I still feel that I could have made that a better trailer, but I was still pretty green when it came to using the program and figuring out how it worked. So after a few weeks of putting it all together, I’d like to think that I did pretty well on my virgin journey towards making a video like this. Hehehe! Ever since then, I think I’ve gotten a lot better at making these two minute trailers for my work, and they have definitely done their job in getting people to read stories that they probably never would have never touched, had it not been for the mini trailer that I put together to raise a few eyebrows and set the tone for how the actual story was going to play out. Suddenly, reader interest skyrocketed when it came to certain projects of mine that people kept skipping over previously. The trailers definitely created the desired effect. The more I played around with different aspects of the programs that I was using, the better I got at piecing everything together. Until I finally reached the point where putting a newtrailer out is MUCH more complex, and yet much more fun, to put online than ever before!

Take a look at that first ‘experimental’ trailer for “Empty Corners” above…and then look at the newer one below. (Which is still quite a few years old now) And this is me, still learning all of the new tricks that I had at my disposal. As “Empty Corners” was beginning its run on GayAuthors Premium, receiving RAVE reviews and five star ratings all across the board…I made it a point to go through my emails, and the comments on GA, and the stuff on my forums…and found specific quotes about how much people were really enjoying, (or possibly just freaked out) over this story! Adding it to the trailer in the hopes of drawing even more attention to it for anyone who was interested. Those comments made me happy, through and through! So I quoted them, word for word, to help advertise and promote this story to other people who might like the story just as much, if not more, but probably never would have taken a chance if it weren’t for some fan validation telling them that it would be worth their time. HUGE thanks to everyone who spoke up and supported that story! I love you forever for that! 🙂

Now…the big question is…how can you make a story trailer of your very own, and use it to help you promote some of your other stories to a brand new audience so they’ll stop in and check out what you have to say? Well, that’s what this whole article is about! Let’s chit chat for a while, shall we? Hehehe!

The first thing that you have to think about, when making a video trailer for your story…is ‘tone’. That is the MOST important part to me. You know what your story is about, right? You know how it begins, how it ends, and what happens every step of the way in between. Or, at least, I’m assuming so. How are you going to convey that emotional involvement in a mini-trailer? I mean, if you’re going to do this…you’ve got about 90 seconds to get your point across. Two minutes at best.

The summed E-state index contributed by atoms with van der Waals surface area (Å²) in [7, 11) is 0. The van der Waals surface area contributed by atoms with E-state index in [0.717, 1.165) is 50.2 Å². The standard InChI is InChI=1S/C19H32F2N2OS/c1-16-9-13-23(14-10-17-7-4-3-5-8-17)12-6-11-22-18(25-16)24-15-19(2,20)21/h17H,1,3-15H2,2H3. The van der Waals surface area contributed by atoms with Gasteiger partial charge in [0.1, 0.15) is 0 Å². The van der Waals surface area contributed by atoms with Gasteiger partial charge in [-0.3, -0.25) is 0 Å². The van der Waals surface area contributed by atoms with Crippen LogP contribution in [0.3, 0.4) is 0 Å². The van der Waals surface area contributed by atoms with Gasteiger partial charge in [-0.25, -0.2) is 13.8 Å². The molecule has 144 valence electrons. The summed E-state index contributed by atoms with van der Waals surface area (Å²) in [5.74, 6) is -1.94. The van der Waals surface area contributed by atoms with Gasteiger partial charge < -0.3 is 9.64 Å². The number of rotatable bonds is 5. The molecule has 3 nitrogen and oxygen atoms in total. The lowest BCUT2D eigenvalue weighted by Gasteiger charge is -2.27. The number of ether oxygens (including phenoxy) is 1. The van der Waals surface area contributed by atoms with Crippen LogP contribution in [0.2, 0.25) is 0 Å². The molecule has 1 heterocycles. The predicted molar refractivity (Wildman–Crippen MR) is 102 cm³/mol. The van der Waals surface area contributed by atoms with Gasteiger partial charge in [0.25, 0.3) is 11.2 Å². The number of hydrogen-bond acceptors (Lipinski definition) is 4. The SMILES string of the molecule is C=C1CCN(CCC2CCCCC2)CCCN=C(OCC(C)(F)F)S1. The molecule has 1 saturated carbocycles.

Most of the stories that I have made trailers for have been of the sci-fi/thriller/horror genre…and that’s because those are the most difficult stories for me to get people to read sometimes. I think there’s this notion that it won’t be your typical Comicality love story between two teen boys like all the rest of them…but in reality, that’s exactly what they are. They may have a supernatural or fantasy or paranormal spin on them…but they really aren’t all that different from what readers are used to reading from me. And, more times than not, when they run out of new material to read…they check out stories like “Savage Moon” or “Skylight” or “Gone From Daylight”, and it ends up being their favorite stories on the entire Shack Out Back website! But, what can I say? People are stubborn! ::Giggles:: Then again, so am I. So I totally get it.

When you’re setting the overall tone of your book trailer…the number one component of that process is the music that you choose. That is a HUGE part of it! When I’m making a trailer, the music is what I concentrate on the most. A lot of times, I’m just using an instrumental track or a score…but if you’re going to use an actual song for your trailer…make sure that the song is conveying the kind of emotion and feeling that your story is trying to put out there. Listen to the lyrics of the song. Listen to their meaning. Play it on repeat and feel the vibe that it’s giving you the entire time. Does it match up with your story or series? Does it express the right emotion? This is crucial when making a video trailer for your story.